It was easy because there is no limit to the rubbish that can be generated, pretending to have some leverage in an informed debate; it’s fuel for the lazy writer. As for the traffic it generated, this is not as valuable as the raw statistics would have you believe.

Feeding the Beast of Attention

I remember a few years ago, one environmental senior academic writer thanked his audience, showing a graphic of his traffic. From my experiences with that blog, it was a sizable audience true enough, by the posts themselves were not really the focus. It was an echo chamber where a few individuals, the host included, would incite a reaction with strong comments and then berate, at length, anyone who disagreed or simply questioned this position.

My traffic is some what less, but am I actually being read a great deal less by an engaged audience? Certainly a little, but I think I largely lack the antagonist audience. It’s quality, not quantity.

Such a style is cheap and ineffective. It’s more about the fight than the case. Yes, I’ve been there myself, but why waste my time stirring up a reaction from conspiracy theory proponents unless the basic traffic information feeds my ego.

Honestly, it’s spam

Mulling over all this, I had to admit to myself that the newest comment was indeed spam. The creator didn’t question or even relate to the post, which referred to osteosarcoma and fluoridation except that it linked to the creators personal space in which they “prove” that fluoride is generally bad.

The comment would have better suited other posts I’ve made on the subject, which leaves me with the impression that the creator made this generic comment, did an online search and just posted it on whatever the search returned.

That’s spam.

Further, this individual obviously didn’t read the post and, like all anti-science proponents, simply knows the science is wrong and is waiting for the evidence to support this faith-based position.

It might generate traffic, but this is deaf traffic to information accuracy.

The knock-on effect

The only element of that harsh day was that at least the winds were so fast that they kept the flies at bay.

By the time I sat down to dinner, I had decided to spam the comment, but more than that, I had decided that such an approach wouldn’t work for me anymore.

While my readership may remain lower, at least I can feel confident that it’s engaged and interested in scientific accuracy.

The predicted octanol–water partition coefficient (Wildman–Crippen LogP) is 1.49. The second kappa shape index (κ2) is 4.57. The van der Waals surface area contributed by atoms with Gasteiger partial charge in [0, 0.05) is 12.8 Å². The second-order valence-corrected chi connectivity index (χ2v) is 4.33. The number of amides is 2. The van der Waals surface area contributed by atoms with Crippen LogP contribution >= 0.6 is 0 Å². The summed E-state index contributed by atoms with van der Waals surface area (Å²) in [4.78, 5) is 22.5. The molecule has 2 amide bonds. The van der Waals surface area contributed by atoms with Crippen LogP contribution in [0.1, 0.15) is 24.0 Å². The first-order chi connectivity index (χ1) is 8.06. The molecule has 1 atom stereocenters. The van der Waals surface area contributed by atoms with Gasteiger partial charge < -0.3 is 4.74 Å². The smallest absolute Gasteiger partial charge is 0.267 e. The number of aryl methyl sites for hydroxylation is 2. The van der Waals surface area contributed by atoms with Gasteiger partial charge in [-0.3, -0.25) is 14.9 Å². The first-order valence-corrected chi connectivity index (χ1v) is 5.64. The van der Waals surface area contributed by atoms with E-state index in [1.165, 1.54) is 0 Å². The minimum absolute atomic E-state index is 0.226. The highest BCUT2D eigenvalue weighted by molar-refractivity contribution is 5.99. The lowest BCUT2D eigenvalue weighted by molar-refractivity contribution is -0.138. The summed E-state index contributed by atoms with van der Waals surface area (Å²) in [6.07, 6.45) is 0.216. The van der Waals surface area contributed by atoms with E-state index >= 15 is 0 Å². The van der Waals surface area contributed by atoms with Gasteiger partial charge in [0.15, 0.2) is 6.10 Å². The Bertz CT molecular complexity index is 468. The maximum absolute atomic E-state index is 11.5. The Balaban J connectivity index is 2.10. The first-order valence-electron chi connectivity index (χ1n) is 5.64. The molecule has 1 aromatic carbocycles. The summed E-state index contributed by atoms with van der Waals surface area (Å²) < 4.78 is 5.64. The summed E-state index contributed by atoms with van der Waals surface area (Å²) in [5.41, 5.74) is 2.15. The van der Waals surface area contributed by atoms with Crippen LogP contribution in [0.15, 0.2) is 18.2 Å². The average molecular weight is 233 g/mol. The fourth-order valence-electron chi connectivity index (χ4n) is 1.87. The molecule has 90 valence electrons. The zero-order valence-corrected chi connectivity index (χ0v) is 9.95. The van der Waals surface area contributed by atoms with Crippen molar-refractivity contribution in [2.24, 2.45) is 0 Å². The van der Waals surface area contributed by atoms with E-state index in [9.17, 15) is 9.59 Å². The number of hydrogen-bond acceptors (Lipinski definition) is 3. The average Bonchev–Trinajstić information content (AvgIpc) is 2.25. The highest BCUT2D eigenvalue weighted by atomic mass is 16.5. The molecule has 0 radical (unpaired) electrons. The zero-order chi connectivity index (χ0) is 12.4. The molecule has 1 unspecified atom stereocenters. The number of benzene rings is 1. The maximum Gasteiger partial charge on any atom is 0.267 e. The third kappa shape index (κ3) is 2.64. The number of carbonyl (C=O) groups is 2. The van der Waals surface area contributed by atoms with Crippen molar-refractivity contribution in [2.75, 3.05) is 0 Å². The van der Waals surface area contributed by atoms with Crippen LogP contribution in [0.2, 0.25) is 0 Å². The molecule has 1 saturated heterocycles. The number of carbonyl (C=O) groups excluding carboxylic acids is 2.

I’ll turn my attention more so on the analysis of policies in the public domain and on the science where suitable. I will no longer chase the creationists, the climate deniers, the anti-vax or anti-fluoridation fan. I won’t remove any of this material, only focus on an audience interested in genuine reality as best our species understands it.

Australia, 2013: The flat earth society… Good for international relations?

“Nobody has a monopoly on what is a very hard problem, but I don’t have much patience for anyone who denies that this challenge is real. We don’t have time for a meeting of the Flat Earth Society. Sticking your head in the sand might make you feel safer, but it’s not going to protect you from the coming storm.  And ultimately, we will be judged as a people, and as a society, and as a country on where we go from here.”

– Obama, Remarks by the President on Climate Change, June 2013

Australia disagrees.

We have actually elected the new Prime Minister of the Flat Earth Society, for a meeting to run its course of the next three years.

Am I being harsh?

The individual in mind is notorious for his dismissal of anthropogenic climate change and global strategies to decarbonise economies. His direct action approach is akin to quadrupling the annual Australian forestry industry with the most optimistic assumptions, but worse in that it relies upon methodology that is highly uncertain and difficult to measure; soil sequestration. This, as a voluntary contribution from farmers with modest returns for the efforts seems far from a compelling strategy.

Australians voted in such a person, arguably not in favour of him personally, but rather against the frayed ALP. That, and the nice ideas of scrapping tax and persistent xenophobia regarding desperate refugees.

So yes, I’m drawn to such a conclusion and haunted by fear summed up but the last sentence of the quote above.

What will future Australian’s think of us who, when the world actually started building up some momentum on action on climate change, now including China and the US, both of which are showing genuine progress, we ducked out of the procession and down the nearest ally to hide out and have a few cigarettes?

The current Australian government does not speak for me. It is one that promotes unreasonable levels of individualism that stands in direct contrast to the evidence that shows increased equality and social mobility are positively correlated with happier, safer and healthier societies. It is one that promotes ideas such as the great northern development and direct action with total disregard for the empirical environmental evidence to the contrary. It is one that points to surplus in its most recent period as example of fiscal management, while ignoring that this came as a quick cash grab on what would have otherwise remained sources of revenue into the indefinite future, that is, privatisation.

It will be a government that provides much fuel for writers like myself, but will I be able to or will I simply balk?